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MI’s bold proposal supports frontline workers, other states punch up efforts

May 07, 2020
By: Ellen Marrison

Frontline workers in Michigan who don’t have a degree may find a tuition-free pathway to college or a technical certificate, in the same manner as the G.I. Bill following World War II, while others states are also pursuing options for increased educational opportunities for workers who have lost their jobs due to COVID-19.

Frontline workers in Michigan may have the opportunity to obtain a college degree or technical certificate if a proposal by Gov. Gretchen Whitmer is passed. The governor announced the initiative, called Futures for Frontliners, last week. It was inspired by the federal government’s G.I. Bill following World War II that enabled free tuition for soldiers returning from the war.

Whitmer said the program, which the state described as the first of its kind in the country, is a way to thank those on the front lines of the crisis. “This program will ensure tuition-free college opportunities and give these dedicated Michiganders an opportunity to earn a technical certificate, associate degree or even a bachelor’s degree,” the governor said in a release about the initiative.

Last month a bipartisan legislative coalition helped pass the Reconnect program, which offers adults over the age of 25 without college degrees tuition-free access to community college. The governor said she looks forward to working with the coalition to enact this new proposal.  The Futures for Frontliners program would also work toward the goal of increasing the number of working-age adults with a technical certificate or college degree from 45 percent to 60 percent by 2030.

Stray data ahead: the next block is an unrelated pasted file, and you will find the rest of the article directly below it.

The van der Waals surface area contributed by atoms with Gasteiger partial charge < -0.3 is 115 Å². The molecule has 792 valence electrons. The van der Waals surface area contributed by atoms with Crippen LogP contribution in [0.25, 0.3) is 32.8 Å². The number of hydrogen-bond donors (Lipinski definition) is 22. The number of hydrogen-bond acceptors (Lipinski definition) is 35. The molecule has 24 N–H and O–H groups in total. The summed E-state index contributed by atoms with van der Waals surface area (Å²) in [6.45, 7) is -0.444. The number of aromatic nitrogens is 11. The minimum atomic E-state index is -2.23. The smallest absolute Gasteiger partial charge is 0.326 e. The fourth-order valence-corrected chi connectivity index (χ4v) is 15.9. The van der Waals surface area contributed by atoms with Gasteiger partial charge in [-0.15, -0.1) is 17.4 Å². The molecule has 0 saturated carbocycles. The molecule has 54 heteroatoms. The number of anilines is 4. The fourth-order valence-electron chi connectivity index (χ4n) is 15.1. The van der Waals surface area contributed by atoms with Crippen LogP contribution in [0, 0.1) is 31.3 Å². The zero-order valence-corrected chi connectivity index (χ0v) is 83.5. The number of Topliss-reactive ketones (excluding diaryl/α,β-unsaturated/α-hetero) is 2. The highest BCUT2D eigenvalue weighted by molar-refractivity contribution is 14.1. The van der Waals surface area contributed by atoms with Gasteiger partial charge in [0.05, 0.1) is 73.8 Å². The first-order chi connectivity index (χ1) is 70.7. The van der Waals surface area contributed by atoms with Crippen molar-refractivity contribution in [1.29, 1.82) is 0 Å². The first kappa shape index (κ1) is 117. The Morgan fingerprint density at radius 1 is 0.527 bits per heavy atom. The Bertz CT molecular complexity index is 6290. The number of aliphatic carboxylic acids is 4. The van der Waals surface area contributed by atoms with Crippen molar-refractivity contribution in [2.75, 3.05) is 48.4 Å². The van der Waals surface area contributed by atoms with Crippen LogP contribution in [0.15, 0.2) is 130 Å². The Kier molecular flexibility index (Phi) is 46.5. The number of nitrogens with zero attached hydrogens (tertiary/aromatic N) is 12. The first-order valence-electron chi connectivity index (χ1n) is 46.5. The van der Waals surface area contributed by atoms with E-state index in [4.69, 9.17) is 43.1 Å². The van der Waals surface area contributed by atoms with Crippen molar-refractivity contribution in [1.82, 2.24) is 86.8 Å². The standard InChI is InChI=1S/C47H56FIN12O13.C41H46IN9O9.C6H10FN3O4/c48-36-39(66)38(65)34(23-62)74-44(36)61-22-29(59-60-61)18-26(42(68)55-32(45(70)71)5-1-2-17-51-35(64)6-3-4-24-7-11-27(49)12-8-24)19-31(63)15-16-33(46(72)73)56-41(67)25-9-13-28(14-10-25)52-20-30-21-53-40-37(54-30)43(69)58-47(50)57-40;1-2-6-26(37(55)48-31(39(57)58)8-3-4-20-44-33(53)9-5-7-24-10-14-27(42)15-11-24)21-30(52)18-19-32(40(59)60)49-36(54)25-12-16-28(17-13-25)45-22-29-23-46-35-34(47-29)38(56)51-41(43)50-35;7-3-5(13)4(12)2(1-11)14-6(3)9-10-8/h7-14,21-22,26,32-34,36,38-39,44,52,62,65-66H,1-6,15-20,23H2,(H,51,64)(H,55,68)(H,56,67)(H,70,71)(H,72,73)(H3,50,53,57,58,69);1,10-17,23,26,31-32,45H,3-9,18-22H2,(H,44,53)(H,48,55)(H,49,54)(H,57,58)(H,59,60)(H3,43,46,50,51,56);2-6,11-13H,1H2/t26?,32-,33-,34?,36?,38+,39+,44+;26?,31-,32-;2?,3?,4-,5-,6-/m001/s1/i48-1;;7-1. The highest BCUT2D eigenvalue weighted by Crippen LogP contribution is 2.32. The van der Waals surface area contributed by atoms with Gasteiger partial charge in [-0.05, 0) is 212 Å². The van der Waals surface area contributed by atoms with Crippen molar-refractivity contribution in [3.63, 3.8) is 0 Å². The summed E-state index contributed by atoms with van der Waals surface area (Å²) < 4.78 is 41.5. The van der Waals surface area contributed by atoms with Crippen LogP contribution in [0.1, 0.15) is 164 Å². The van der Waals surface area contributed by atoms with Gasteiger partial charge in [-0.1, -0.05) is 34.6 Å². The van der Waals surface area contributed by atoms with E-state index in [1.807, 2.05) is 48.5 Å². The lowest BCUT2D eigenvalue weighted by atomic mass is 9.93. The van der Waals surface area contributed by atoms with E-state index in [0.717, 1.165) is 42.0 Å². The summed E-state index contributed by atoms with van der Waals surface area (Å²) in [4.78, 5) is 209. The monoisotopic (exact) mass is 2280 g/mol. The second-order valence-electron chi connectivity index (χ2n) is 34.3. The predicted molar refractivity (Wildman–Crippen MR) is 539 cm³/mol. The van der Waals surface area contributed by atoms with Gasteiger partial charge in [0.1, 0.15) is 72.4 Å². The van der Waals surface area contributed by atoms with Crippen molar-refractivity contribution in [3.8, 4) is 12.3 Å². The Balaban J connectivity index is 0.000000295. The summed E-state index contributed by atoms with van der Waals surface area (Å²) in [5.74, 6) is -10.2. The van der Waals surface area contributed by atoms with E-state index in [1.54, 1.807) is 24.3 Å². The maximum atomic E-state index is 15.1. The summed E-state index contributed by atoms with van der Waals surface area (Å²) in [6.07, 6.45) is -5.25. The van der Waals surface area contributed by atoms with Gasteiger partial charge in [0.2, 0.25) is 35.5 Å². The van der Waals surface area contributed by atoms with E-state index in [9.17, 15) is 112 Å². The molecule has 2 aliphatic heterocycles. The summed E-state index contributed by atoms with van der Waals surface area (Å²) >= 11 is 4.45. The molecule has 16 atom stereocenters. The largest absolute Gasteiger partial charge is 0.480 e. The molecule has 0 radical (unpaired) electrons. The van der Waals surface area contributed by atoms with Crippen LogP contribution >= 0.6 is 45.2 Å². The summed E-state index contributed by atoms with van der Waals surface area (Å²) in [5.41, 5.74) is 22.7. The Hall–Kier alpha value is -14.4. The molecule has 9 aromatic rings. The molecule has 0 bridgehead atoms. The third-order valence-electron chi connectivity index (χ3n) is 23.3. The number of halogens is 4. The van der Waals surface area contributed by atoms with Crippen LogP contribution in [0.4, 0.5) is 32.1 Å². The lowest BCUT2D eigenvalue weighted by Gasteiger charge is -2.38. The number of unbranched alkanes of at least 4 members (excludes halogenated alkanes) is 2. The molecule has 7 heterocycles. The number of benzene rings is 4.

Other workforce efforts related to the coronavirus have surfaced. For instance, in Arkansas, unemployed or dislocated state residents can apply for workforce training at no cost through a partnership between the University of Arkansas Professional and Workforce Development, the Arkansas Division of Workforce Services, the Northwest Arkansas Economic Development District and the Northwest Arkansas Council. Approximately 75 online training courses and programs have been approved for Dislocated Worker funding. 

In Connecticut, Gov. Ned Lamont announced a statewide expansion of the SkillUp CT program that will make free online learning licenses available to residents receiving unemployment insurance, including those impacted by the pandemic. The expansion will provide access to comprehensive online course work and enable recently laid-off workers to upgrade their skills and earn industry-recognized certifications. The program will be funded by the Connecticut Health and Educational Facilities Authority (CHEFA) under an existing grant to the state’s five regional workforce boards.

Gov. Janet Mills signed an executive order in late March that suspends certain restrictions on job training funds managed by the Maine community College System’s MQC (Maine Quality Centers) program, giving it more flexibility to rapidly provide free online training to people who have been displaced by the effects of COVID-19. The effort is expected to help address the changing demands in the job market, where there is new demand for workers in certain jobs, such as medical assisting and pharmaceutical technicians.

 

coronavirus, workforce